He said he was “freezing” aboard the carrier having sailed from two degrees below the equator where the temperature was 100 degrees and the humidity to match. They were now just a couple of hundred miles south of Tokyo where it was winter. They were “about to make history with the first strikes on the Japanese mainland since Jimmy Doolittle’s famous Tokyo raids in 1942.” Tarwater said he couldn’t sleep in his bunk and at 2 a.m. He finally gave up and headed to the “ready room” in search of hot coffee. When he arrived he discovered there were others just as restless.

They were to launch at 5 a.m. in their TBM Avengers laden with four 500-pound bombs headed 80 miles north of Tokyo to bomb the Nakajima aircraft plant. Everyone knew it was a dangerous mission, and the normally boisterous pilots were unusually serious on that morning.

Tarwater said he remembers the weather being overcast that morning as he and the Torpedo Squadron 9 flight arrived over the target area. “Flying instruments in formation with wing tips just a few feet apart is not for the faint of heart,” Tarwater said. “We started our letdown and broke out at about 1,000 feet, and the Japanese had a greeting committee waiting.”

Tarwater’s citation states, “As pilot of a carrier-based torpedo bomber, he pressed his attach through intense and accurate anti-aircraft fire to score direct hits on the target, causing extensive damage. During the attack, two planes in the formation were crippled, and the entire flight thereby was forced to proceed at reduced speed under constant attack by enemy fighters. In the resulting air battle, fought across 80 miles of the Japanese homeland, his courage under fire and superior airmanship were at all times in keeping with the highest traditions of the United States Naval Service.”

By the following April, Tarwater was aboard the USS Yorktown because the Lexington was taken in for minor repairs. He described the activities of April 17, the day he earned the Navy Cross. “The Yorktown’s smoke-filled ready room quieted as the skipper on that morning emphasized that a remnant of the Japanese fleet was still out there and he intended to find and sink them,” he said. There were no bombs on this mission. The torpedo was the ordinance of choice.”

Tarwater said they climbed through overcast skies and were skimming along the tops of lily white clouds in loose formation. “The skipper signaled for a penetration descent and down we went,” he said. “Breaking out at the bottom of the overcast, a huge ship filled my windscreen.” He said he was surprised with the enormity of the target but he fired and hit it dead center.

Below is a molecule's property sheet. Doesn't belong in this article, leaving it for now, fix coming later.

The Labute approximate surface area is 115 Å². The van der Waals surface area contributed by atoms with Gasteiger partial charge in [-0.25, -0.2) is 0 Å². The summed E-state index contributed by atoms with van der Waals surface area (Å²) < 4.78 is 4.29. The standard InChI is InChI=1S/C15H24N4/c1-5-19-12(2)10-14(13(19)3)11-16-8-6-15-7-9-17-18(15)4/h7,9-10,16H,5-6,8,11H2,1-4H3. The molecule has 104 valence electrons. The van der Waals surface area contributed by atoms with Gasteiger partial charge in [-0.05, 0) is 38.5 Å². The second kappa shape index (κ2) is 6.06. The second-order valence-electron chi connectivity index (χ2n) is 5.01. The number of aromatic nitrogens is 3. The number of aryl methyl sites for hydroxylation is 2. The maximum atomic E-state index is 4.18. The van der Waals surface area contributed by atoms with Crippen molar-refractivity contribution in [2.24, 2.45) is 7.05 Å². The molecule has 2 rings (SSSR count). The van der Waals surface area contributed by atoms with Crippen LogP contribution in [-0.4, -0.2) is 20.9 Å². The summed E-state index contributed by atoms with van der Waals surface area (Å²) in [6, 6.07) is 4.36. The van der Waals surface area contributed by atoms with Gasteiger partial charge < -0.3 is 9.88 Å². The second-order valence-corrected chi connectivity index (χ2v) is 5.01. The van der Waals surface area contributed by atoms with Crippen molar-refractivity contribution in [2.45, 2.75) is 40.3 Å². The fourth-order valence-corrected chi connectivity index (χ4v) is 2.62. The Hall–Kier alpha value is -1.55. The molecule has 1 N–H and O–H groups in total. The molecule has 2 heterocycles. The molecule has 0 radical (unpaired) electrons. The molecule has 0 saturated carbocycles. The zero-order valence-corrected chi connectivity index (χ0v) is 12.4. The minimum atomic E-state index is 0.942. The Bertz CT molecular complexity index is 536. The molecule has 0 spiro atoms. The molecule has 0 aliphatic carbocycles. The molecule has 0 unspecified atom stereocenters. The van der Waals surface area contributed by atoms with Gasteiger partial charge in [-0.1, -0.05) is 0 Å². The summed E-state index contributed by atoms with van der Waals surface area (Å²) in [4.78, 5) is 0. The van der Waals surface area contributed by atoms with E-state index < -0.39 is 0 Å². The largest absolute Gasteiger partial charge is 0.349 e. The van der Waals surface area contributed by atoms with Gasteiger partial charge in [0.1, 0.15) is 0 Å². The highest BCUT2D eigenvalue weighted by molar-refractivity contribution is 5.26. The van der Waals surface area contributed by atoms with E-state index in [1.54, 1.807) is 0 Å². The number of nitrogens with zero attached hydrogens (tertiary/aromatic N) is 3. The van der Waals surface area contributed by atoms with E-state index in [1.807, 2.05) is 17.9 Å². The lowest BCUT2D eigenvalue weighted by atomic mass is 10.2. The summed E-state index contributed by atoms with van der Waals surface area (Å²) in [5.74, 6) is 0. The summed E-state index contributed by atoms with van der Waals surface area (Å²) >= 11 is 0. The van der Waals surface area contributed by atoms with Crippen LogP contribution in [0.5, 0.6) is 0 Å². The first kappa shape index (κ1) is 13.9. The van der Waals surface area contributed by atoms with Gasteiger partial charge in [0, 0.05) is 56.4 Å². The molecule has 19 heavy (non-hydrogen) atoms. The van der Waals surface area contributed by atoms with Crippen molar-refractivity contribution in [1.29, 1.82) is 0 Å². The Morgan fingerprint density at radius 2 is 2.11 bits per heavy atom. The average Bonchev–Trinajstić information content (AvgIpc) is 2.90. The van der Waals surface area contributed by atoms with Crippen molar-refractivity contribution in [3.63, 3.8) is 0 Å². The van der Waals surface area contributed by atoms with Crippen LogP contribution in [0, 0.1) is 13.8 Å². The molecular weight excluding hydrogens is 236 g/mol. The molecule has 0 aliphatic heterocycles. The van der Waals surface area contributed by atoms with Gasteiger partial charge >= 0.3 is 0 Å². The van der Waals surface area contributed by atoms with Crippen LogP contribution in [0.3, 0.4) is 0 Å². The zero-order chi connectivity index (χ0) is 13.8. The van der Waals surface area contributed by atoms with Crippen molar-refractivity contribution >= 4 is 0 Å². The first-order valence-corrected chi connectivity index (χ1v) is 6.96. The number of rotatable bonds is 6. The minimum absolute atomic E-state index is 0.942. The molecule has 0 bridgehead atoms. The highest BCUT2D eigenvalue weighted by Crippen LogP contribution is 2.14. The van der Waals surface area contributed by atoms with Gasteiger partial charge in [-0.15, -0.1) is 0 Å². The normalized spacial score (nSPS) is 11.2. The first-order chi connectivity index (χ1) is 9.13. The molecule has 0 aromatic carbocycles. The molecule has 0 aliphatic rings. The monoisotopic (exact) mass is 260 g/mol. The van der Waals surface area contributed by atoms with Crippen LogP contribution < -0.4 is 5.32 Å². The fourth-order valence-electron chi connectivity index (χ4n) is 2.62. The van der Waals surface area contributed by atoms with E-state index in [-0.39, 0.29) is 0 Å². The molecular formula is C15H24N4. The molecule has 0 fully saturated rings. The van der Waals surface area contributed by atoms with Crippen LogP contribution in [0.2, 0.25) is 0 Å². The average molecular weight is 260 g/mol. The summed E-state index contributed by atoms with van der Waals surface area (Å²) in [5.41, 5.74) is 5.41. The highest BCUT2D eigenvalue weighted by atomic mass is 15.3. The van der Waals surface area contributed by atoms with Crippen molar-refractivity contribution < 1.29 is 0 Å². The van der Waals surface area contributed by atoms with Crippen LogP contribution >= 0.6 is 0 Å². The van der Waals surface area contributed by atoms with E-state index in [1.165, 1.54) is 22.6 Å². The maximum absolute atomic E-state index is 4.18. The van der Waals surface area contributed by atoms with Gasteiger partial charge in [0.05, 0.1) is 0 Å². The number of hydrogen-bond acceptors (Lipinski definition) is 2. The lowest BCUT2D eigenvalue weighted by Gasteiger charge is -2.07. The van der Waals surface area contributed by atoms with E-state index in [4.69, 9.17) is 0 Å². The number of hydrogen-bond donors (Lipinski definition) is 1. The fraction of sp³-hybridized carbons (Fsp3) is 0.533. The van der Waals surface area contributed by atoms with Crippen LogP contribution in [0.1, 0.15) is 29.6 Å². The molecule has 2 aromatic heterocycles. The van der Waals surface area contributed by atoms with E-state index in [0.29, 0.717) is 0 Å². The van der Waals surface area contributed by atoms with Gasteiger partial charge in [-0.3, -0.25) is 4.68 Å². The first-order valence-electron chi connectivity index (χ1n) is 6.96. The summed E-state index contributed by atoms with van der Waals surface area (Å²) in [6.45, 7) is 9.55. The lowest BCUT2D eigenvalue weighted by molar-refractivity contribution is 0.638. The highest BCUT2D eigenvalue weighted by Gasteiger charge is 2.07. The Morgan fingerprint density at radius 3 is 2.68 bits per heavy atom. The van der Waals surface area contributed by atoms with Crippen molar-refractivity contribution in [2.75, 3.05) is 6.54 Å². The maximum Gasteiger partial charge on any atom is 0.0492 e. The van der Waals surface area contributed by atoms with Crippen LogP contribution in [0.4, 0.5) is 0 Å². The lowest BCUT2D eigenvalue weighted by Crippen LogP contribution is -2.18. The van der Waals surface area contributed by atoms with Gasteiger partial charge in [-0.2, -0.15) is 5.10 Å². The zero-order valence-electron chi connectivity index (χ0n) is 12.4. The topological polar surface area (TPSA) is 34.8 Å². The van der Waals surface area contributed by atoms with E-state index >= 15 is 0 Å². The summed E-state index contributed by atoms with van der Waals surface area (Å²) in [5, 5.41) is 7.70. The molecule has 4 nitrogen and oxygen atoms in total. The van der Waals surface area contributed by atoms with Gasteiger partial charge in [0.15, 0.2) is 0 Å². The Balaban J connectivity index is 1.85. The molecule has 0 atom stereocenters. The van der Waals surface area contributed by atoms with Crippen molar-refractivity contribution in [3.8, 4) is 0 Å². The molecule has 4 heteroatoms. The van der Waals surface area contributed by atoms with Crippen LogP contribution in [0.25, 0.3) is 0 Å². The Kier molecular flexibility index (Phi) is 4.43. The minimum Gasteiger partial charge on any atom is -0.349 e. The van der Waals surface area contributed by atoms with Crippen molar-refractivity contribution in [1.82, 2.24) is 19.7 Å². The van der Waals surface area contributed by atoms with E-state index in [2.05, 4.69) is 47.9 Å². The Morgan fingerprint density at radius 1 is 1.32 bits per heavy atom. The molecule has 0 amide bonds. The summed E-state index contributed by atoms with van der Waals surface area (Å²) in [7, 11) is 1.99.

U.S. Navy Cross

Lt. John Tarwater’s Navy Cross earned during World War II on April 17, 1945.

His Navy Cross citation states, “Flying by instruments through a heavy overcast, he broke through the clouds only to be caught in a cone of intense anti-aircraft fire. Notwithstanding, he pressed home his attack to point-blank range and scored one of the five direct hits which caused the vessel to roll over and sink a minute later. While retiring, his plan was subjected to continued and intense anti-aircraft fire from the cruiser and an escorting destroyer, but, by superior airmanship, he brought his plane and crew through unscathed. His skill, daring and utter disregard for personal safety were in keeping with the highest traditions of the United States Naval Service.”

By the end of World War II, Lt. Tarwater had earned 13 medals and a large number of ribbons and logged more than 2,760 flight hours and 164 carrier landings.

But his service to the Navy wasn’t finished. He was stationed at San Diego where he continued flying as the player-coach of San Diego Flyers basketball team. “We played the Globe Trotters and the famous Goose Tatum,” he said.

U.S.. Navy WWII Veteran

John Tarwater at his home in Bonham tells his remarkable story of life as a Navy pilot in World War II.

Currently, John Tarwater lives on a quiet property adjacent to Lake Bonham. He’s retired from a successful career in the newspaper business and served eight years as a member of the Silver-Haired Legislature of Texas during which time he was named the 2003 Fannin County Senior Citizen of the Year.

He’s recuperating from a stroke he suffered less than two years ago and said he gets really good care from his son, Douglas Tarwater. “I’m in a program that allows veterans to stay in the home,” he said. “A nurse comes every two weeks and a doctor comes by once a month to see me. The nurse is on call for anytime I need something. They treat me super.”

If you know a veteran, get him or her to tell their story. They all have one worth hearing and remembering.  #tellaveteransstory #thankavet #honorveterans

This story by Joyce Godwin appeared in the Herald Democrat November 10, 2013.